The struggle in the centre turned for the worse for the Nobades as their infantry were cut down in significant numbers leaving their commander no recourse but to leave the field. Score 4 – 2 for the Christian Nubian.




Game 2
The positioning of the terrain offered both sides an opportunity to rest one flank on good ground so now each could extend their lines to matching lengths.


Moving first, the Nobades eagerly attacked while their amassed archers covered their right flank from enemy Camelry. Nobades light troops were despatched to clear the rough ground of enemy troops.


The speed of the attack caught the Nubian off balance and throughout the remainder of the battle; they held the initiative to ultimate victory. Score 5 – 2 for the Nobades.



Game 3
The Nubian, as defenders selected a site with an oasis, rough ground and dunes; the latter being ideal terrain for camel mounted troops.


With clockwork precision, Nubian troops on the right cleared the rough ground on the right as the infantry centre slowly progressed forward. The presence of the camel mounted troops in the dunes held the attention of the Nobades cavalry to let the infantry do their work without the threat of enemy horse. Score 4 – 1 for the Christian Nubian.






III/12 Christian Nubian 550 AD – 1500 AD, terrain type: Dry, Aggression: 1
1 x General (Cv), 2 x Camel warriors (Cm), 2 x light horse (LH), 3 x warriors (4Bd/4Ax), 3 x archers (3/4BW), 1 x archers (Ps). 

II/55b Blemmye or Nobades Army 201- 831 AD, terrain type: Dry, Aggression: 2
1 x General (Cv), 2 x cavalry (Cv), 1 x archers (3Bw), 4 x spearmen (Sp) , 4 x archers (3Bw or Ps).

Friday, 4 August 2017

Arab Indian

While compiling events and dates to write a timeline for this project, I noted the early Umayyad invasion of the Indian sub continent. These and other campaigns are covered in the Wikipedia under Caliphate Campaigns in IndiaIn broad strokes, the early campaign reached the Sindh and after a period of time struggled against a number of Hindu counter thrusts.

As a prospective addition to the project's list of armies, the Arab Indian basically mirrored the Umayyad and Abbasid lists but for one unique feature, the Arab Indian could have ‘tropical’ as its home terrain. My current tropical terrain are dated, so these will require some refurbishing and new items will be added. When completed, I will post a short tutorial with photos to my second blog as the project is completed.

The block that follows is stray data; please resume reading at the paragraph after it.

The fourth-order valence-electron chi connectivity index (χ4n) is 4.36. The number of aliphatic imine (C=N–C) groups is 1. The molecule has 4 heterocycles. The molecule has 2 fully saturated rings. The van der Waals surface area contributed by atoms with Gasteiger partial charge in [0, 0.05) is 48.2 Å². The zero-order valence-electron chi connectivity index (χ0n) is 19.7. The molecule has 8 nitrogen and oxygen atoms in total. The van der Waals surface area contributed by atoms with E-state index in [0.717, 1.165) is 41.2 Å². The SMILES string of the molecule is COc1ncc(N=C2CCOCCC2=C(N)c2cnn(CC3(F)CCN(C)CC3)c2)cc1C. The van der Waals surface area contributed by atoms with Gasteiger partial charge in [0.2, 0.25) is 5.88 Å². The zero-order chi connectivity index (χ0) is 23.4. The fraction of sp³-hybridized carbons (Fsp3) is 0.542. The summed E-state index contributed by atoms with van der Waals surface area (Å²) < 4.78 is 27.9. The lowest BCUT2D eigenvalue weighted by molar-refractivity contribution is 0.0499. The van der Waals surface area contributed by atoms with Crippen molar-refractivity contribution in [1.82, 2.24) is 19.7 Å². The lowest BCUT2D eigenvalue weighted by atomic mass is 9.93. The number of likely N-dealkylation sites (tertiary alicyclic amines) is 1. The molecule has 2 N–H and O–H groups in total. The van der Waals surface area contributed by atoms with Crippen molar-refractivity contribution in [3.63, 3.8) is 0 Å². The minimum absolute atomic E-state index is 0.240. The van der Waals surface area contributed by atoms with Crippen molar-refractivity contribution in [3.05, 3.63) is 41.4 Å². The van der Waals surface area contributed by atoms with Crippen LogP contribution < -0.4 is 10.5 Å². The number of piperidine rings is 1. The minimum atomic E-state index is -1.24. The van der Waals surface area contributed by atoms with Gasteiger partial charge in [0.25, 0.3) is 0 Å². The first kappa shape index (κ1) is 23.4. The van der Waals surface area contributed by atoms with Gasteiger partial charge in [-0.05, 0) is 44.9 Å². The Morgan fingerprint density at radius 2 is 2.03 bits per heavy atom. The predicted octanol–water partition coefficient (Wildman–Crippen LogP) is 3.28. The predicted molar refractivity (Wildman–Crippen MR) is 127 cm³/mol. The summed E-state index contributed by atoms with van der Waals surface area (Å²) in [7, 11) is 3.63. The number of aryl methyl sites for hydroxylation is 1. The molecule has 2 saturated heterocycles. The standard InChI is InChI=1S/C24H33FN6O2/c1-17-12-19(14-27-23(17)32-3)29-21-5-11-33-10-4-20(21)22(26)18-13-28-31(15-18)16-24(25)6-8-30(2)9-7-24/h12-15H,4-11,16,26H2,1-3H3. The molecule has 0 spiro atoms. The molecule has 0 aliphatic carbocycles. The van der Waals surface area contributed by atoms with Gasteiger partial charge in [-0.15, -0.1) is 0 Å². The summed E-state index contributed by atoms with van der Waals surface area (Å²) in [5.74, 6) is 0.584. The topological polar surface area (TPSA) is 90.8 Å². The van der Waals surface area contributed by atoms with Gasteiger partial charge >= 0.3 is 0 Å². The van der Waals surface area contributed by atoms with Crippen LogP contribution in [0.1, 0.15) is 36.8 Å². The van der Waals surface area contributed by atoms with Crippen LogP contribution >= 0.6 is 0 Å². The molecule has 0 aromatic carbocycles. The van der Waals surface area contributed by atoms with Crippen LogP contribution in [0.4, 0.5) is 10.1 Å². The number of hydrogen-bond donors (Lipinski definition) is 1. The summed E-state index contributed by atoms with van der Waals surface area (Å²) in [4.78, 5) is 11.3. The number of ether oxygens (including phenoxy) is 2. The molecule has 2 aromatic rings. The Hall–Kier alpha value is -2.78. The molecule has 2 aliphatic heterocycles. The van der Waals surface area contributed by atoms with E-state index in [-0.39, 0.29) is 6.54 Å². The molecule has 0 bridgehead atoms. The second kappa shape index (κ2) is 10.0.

Miniatures
The complete Arab Indian army was culled from an existing collection of later period Indian which totalled nearly 60 elements, so a dozen or so elements would not be sorely missed. The majority of the infantry are Essex with some Old Glory thrown in, but as the bases were thin, these were redone to become standard with the rest of the collection. 

The cavalry are exclusively Essex, but these have the problem of static poses and horse tails that protrude beyond the base; the latter were shortened and all spears were freed so as to create a variety of poses. 

Painting
The figures were already painted and as the colour selection was already Indian in appearance, these were kept essential as is. These should contrast nicely with the bland Umayyad 'white'. The general’s banner, which will be made later, will have a similar shape as the Abbasid model, but have a pale blue ground colour in place of black.

In battle array.



III/38 Arab Indian 751 – 1206 AD, terrain type: Tropical, Aggression: 3
1 x 1 x General (Cv), 3 x Arab cavalry (Cv), 2 x Arab spearmen (Sp), 2 x Arab archers (3/4Bw), 2 x Hindu archers (3Bw), 1 x Hindu javelinmen (Ps), 1 x Hindu swordsmen (3Bd).

Map: Arabs in Al Hind 643 – 778 AD


By Maglorbd - Own work, CC BY 3.0, https://commons.wikimedia.org/w/index.php?curid=40083591

Thursday, 3 August 2017

The Baghdad Buyid

Of a number short lived kingdoms that evolved after the collapse of the Abbasid Caliphate, the Baghdad Buyid were one of the more successful. At their core were a Dailami Dynasty with family members holding key provinces in Western Iran.  Looking at the army composition, their infantry are mainly the Dailami zupin-men supported by archers and crossbowmen with mounted troops supplied by the ghulam units.

During the political transition, many Ghulam units simply changed employers offering their services to the highest bidder. The Baghdad Buyid army list also includes Indian swordsmen, religious fanatics and a small number of Bedouin light horse. Of interest, the Baghdad Buyid are one of the few Muslim armies to have allies, the Kurdish troops, who can supply a good number of elite class cavalry. 

Map: Iranology.com 

The miniatures
The Baghdad Buyid were not on my original list, but were generated out of a moment of desperation, as I received only a partial shipment. I received only heavy cavalry, plenty of archers and a pack of Dailami infantry. I decided the Baghdad Buyid would do nicely. 

One third of the army are Dailami troops and these were painted with a greater assortment of colour; clothing as well as shields. The Kurdish allies come from an large Mogul Indian collection, most of which are Essex figures. These were re-based and lances re-positioned to give them an animated appearance. Where necessary, the horse tails were shortened to allow better positioning on their bases.

The banners
Banners now show religious script, but how this is placed on the flag does vary between depictions. I will use as a reference, the Andalusian illustrations which show the script running vertical on a coloured background. Each of the Kurdish knights will have them to set them apart from the standard Buyid cavalry. The C-in-C’s banner will display the gold disc which is prevalent at this time.   


The Baghdad Buyid in battle array.